Some time ago, this little fascinating article rolled through one of the sites I frequent talking about a theory that ultra-rare celestial alignment led to a much larger than normal high tide that could have refloated larger icebergs that eventually made their way into the path of the Titanic. The part that really gets me is that this event happened on January 4th, a full three months before that night in April. Ironically, at the same time the lifeboats were being installed on the ship, its demise had begun its journey slowly off the coast of Newfoundland and Labrador. I’ve always had a fascination with the convergence of events and how people and things come together all in the same place at once. If not for this particular event at this particular time of the year, the ship would be a modest entry in historical ship construction books. James Cameron’s fame and fortune might be linked to a movie called Lusitania.
It’s this preoccupation with convergence that has me looking at some of the technologies of the past fifteen or so years that will have significant impact (no pun intended) on libraries in the next few years. While there is no killer iceberg that will sink the Library ship, I do see some technologies that are knocking off particular aspects that have been maintained by the library over the years.
Take the development of the internet search engine which started years ago with names like Alta Vista and Webcrawler. Combined with the content that has been added over time, it has effectively killed off the Trivial Pursuit portion of ready reference. You don’t need to consult with Encyclopedia of Left Handed Victorian Irish Farmers when a simply query in Google or Bing can bring back the answer faster than you can lumber out of the reference desk chair. Even mid ranged questions with more in-depth answers can be handled in the same manner depending on the topic, thus depleting some of the inquiries to the reference desk being either (1) unable to search for themselves, (2) announce that they are too lazy and want you to look it up for them, or (3) actually require some expertise to sift through the answers to find credible results. Even while (3) justifies the existence of a reference desk, the first two do not pose a strong case for its continued purpose in answering inquiries.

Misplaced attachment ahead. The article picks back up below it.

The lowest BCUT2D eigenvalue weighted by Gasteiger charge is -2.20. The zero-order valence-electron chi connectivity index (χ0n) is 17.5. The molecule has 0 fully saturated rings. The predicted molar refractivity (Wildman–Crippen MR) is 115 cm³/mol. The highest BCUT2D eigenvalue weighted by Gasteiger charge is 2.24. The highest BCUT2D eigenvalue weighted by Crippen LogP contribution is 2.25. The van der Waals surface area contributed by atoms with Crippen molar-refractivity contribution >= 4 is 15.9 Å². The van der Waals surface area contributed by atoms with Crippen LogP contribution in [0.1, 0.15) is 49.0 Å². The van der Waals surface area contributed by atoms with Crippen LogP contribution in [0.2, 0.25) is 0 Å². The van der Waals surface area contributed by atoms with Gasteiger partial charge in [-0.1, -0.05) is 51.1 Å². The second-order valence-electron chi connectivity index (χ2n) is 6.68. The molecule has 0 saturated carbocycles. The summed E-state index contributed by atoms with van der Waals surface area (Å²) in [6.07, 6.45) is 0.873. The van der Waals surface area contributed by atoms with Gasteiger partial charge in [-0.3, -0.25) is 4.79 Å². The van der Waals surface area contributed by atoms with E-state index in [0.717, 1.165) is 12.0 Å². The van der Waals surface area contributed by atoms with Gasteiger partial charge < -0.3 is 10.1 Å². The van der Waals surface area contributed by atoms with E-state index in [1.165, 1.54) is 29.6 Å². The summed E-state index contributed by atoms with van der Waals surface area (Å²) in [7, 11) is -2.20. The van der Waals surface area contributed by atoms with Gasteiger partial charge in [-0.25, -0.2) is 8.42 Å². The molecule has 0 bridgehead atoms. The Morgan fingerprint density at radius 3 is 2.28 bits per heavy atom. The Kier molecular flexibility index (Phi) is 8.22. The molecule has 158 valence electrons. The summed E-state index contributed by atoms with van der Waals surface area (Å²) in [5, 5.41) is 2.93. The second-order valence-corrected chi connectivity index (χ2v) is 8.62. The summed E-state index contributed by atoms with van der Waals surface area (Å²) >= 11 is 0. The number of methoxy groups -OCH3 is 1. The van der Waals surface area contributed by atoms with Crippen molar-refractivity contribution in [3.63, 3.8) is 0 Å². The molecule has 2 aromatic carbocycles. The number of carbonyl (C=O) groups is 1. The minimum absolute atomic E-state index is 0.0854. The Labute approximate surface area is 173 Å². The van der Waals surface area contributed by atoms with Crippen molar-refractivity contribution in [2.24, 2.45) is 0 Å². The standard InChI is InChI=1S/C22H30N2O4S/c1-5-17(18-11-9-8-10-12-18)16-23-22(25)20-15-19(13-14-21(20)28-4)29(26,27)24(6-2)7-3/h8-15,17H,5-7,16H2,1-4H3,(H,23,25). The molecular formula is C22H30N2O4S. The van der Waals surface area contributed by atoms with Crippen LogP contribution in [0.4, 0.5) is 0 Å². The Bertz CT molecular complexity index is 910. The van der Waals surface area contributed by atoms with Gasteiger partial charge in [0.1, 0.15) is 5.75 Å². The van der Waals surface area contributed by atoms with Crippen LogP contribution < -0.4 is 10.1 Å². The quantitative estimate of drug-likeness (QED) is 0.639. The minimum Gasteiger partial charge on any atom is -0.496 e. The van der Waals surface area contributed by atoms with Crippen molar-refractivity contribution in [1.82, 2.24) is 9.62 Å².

The search engine has killed off some of the more mundane reference desk inquiries, shifting it to a faster DIY usage. This is not a bad thing since it promotes self sufficiency, but it represents an aspect of the traditional library service that has fallen victim to one of these smaller proverbial icebergs.
Are there other icebergs you see that are chipping away at the ole Library vessel here? What developments are finally coming into their own now and replacing or reducing a previous library aspect?